January 8, 2006

For the love of Quakerism

Over on Lorcan's blog, Plain in the City, there is an important post--and a great many comments--about the potential divisiveness about speaking the name "Jesus" and other Christian language used among Quakers.

The more I sat with Lorcan's post and all of the comments, the more I pondered what it is that I may have to say. The more I worked on crafting a comment, the more I felt I wanted to lift up some of my own experience. So here it is.

First of all, what comes across to me is that making our faith public to non-Quakers is one thing, but when we make our faith public to other Friends, we begin to discover that we don't necessarily agree with one another about what Quakerism means or how it might be practiced. Not just worship but all of it: spiritual discernment, testing leadings, mutual accountability, yielding and staying low...

Having lived with and labored over some of these concerns during the past 2-3 years, here is the current understanding I have:

In the end, we all wish to belong, to feel safe. And we all have a drive to protect and nurture what we love.
In this case, "what we love" is the experience we know as our Quakerism. And each of us experiences it, practices it, and defines it differently, thereby potentially dividing us.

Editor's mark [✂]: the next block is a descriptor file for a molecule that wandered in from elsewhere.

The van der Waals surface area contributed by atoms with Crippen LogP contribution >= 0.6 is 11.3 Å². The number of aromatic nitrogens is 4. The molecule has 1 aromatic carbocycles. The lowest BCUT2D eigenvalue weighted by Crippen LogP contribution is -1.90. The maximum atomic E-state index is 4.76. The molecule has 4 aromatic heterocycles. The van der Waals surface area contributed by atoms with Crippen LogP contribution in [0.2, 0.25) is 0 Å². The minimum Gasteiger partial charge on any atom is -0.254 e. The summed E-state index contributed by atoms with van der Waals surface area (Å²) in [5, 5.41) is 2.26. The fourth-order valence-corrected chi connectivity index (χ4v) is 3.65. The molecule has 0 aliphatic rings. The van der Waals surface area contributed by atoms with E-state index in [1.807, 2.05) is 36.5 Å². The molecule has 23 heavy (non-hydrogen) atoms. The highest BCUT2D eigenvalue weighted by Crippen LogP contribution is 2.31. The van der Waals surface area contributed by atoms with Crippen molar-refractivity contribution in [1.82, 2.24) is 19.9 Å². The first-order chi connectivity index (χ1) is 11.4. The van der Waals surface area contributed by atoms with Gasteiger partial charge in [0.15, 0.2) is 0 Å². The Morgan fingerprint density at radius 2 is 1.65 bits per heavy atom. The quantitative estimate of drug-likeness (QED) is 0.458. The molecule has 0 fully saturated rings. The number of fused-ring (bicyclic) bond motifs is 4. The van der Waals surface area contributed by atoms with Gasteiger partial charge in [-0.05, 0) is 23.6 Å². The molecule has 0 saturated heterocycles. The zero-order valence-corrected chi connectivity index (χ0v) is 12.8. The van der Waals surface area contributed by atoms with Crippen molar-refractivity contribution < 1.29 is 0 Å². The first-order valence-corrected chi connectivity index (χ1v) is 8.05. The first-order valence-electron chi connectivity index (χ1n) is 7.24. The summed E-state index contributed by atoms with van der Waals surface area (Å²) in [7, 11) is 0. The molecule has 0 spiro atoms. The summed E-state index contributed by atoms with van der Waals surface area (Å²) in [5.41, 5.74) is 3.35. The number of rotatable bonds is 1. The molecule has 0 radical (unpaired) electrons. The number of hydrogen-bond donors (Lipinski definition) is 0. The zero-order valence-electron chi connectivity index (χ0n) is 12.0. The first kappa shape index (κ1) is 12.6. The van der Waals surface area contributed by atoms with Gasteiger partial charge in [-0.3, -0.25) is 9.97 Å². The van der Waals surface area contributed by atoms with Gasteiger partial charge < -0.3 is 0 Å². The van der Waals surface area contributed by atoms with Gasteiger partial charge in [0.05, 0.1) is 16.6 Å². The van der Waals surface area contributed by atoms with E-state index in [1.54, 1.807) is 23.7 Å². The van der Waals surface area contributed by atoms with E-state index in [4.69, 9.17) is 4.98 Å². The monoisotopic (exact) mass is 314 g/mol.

But it's not just the name Jesus and related Christian theology that potentially divides us. It's also the belief and the unbelief in God that we have that may split the Religious Society once more.

And I would say again, as I labor with Friends, that it is in the loving of Quakerism that we are, in part, united.

Having said that, and because of references within Lorcan's post and related comments about Friends who leave their meetings, let me confess that I am one of those Friends who has been slowly moving away from my own monthly meeting. My movement is largely related to this "united in love, divided by difference" theme.

I wouldn't say that the meeting is divided over Jesus' name. I wouldn't say that use of Jesus' name began to rub me the wrong way as an individual, despite my upbringing. I wouldn't even say that it was the growing visibility of nontheist Friends or the challenges they bring and how we all might labor with one another in seeking the Truth.
[ASIDE: I have to say about the essay linked to "the challenges they bring": for the more God-centered Friend, this essay on "religious skeptics" is worth reading--especially when read without getting "hooked" into debating each point. This essay has opened me unexpectedly... -Liz]
My backing away--or heading towards something more fulfilling, depending on how you look at it: the glass half-full or half-empty--is in part a result of one meeting's desire to embrace both a God-based faith-and-practice of Quakerism and a nontheistic faith-and-practice of Quakerism.